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Suspect In Slaying Was High, Police Say

By Lori Montgomery and Henri E. Cauvin
Washington Post Staff Writers
Saturday, March 19, 2005; Page B01

The man accused of fatally stabbing a top D.C. official has told police he was high on crack and armed with a knife Wednesday afternoon when he knocked on the door of his neighbor's Northeast Washington duplex, according to charging documents in the case.

In a videotaped statement, William Martin Parrott Jr., 38, told police that he attacked Wanda R. Alston after she let him into her home. Afterward, Parrott said, he took Alston's car and drove to numerous gas stations, where he used her credit cards to buy fuel for other drivers in exchange for cash. He said he used the money to get high again.

Wanda R. Alston, a member of D.C. Mayor Anthony A. Williams's Cabinet, was stabbed in her home.

Parrott, who lived near Alston in the 3800 block of East Capitol Street and was unemployed, told police that he has only a vague recollection of the stabbing. "The defendant stated that he thought he hurt Ms. Alston," the charging papers say.

Alston, 45, was acting director of the city's Office of Gay, Lesbian, Bisexual and Transgender Affairs. According to the medical examiner's findings, she was stabbed twice in the chest, three times in the neck and three times in the back. One lung was punctured, a jugular vein was severed and she had multiple defensive wounds on her arms and hands.

Yesterday, Superior Court Magistrate Judge Diana Harris Epps ordered Parrott held without bond, saying she was concerned about his admitted drug use, as well as any role of drugs in the alleged crime. Parrott, who was charged with first-degree murder, faces a maximum penalty of life in prison.

Alston's family watched the hearing from a reserved row in the back of the courtroom, surrounded by court security officers, a D.C. police sergeant and an advocate from the U.S. attorney's office. Parrott, who has no previous criminal record, stood motionless, wearing blue jeans, a gray Timberland T-shirt and plastic bags over his shoeless feet.

In the neighborhood near Gallaudet University, where Parrott was born and where he is still known by the schoolyard nickname "Fat Bug," friends said yesterday they were saddened and baffled by the charges.

"We're all trying to make sense of it," said Thson Rowe, 39, a minister who grew up with Parrott. Rowe said he had long suspected that Parrott was addicted to crack. "But still, it wasn't in his character to be violent," he said. "It's just too hard to conceive."

According to interviews with his friends, a preliminary background report prepared for the judge and other public records, Parrott grew up in Near Northeast not far from Trinidad. His mother worked as a bank cashier. His father, a diabetic and double-amputee, had a long career in the District's Office of the Chief Medical Examiner but grew gravely ill and died while Parrott was a student at Dunbar High School. Friends said Parrott learned to drive so he could take his father to medical appointments.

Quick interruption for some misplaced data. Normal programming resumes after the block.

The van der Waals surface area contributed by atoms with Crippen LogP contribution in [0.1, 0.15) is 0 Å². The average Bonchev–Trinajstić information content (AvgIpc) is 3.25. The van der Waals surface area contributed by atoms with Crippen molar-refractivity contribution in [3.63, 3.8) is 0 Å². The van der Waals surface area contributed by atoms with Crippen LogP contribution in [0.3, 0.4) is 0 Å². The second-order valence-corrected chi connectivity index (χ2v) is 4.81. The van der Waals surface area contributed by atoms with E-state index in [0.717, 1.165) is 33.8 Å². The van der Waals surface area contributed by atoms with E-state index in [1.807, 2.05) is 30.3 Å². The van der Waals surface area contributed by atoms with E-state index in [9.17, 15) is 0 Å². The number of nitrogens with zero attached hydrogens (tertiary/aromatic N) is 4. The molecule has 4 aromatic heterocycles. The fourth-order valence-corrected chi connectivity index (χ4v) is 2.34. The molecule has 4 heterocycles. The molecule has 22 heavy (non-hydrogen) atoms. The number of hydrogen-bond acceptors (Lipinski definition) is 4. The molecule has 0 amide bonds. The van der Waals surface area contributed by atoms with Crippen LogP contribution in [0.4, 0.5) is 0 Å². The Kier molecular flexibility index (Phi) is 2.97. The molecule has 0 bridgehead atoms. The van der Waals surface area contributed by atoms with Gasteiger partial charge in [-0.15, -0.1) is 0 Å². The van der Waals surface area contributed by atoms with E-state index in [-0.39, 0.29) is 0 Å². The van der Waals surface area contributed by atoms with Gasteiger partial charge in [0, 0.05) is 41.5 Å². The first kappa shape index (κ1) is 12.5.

Throughout the neighborhood, Parrott was known as an obedient boy who doted on his parents and always stopped to help their friends. Betty Armstrong, 69, remembers Parrott carrying groceries into her house. Another neighbor, she said, asked Parrott to feed his dog and take care of other matters while he was out of town, entrusting the boy with a key.

"If I had had son, I wouldn't have asked for any son that was any better. That's the kind of person that he was," said Armstrong, a retired Defense Department employee who has kept in touch with Parrott's mother since she moved back to her native South Carolina in 1997.

Parrott didn't graduate with his friends in 1984, Rowe said, but obtained his high school diploma later. He soon followed his father to the medical examiner's office, where for years he helped pick up bodies and take them back for autopsy.

In the early 1990s, when Washington gained a reputation as the nation's murder capital and local TV newscasts had declared the District a "city under siege," Parrott's face regularly appeared in the background on the nightly news, Rowe said.

Even at the height of the District's drug wars when his neighborhood was overrun with dealers, Parrott stayed out of trouble, Rowe said. "He wouldn't even get on the basketball court with those guys," Rowe said.

So it was shocking a few years later, Rowe said, when he began to hear rumors that Parrott was hooked on crack.

According to public records, Parrott in recent years bounced between the District and his mother's home in South Carolina. He held a series of jobs, most recently as a desk clerk at the Temple Hills Community Center and as an audiovisual specialist at Gallaudet University. He was unemployed when he was arrested.

Married at least twice, Parrott has three children, according to public records. About two years ago, he moved to East Capitol Street, where he lived in the home of his current wife, Kassandra.

Rowe said he last saw Parrott about two months ago, when he showed up in the old neighborhood looking for change. Once heavyset, Parrott had grown thin and haggard, Rowe said.

"He looked kind of dazed," Rowe said. "You could tell he was on that stuff. That's a crack look."

Staff researcher Bobbye Pratt contributed to this report.

© 2005 The Washington Post Company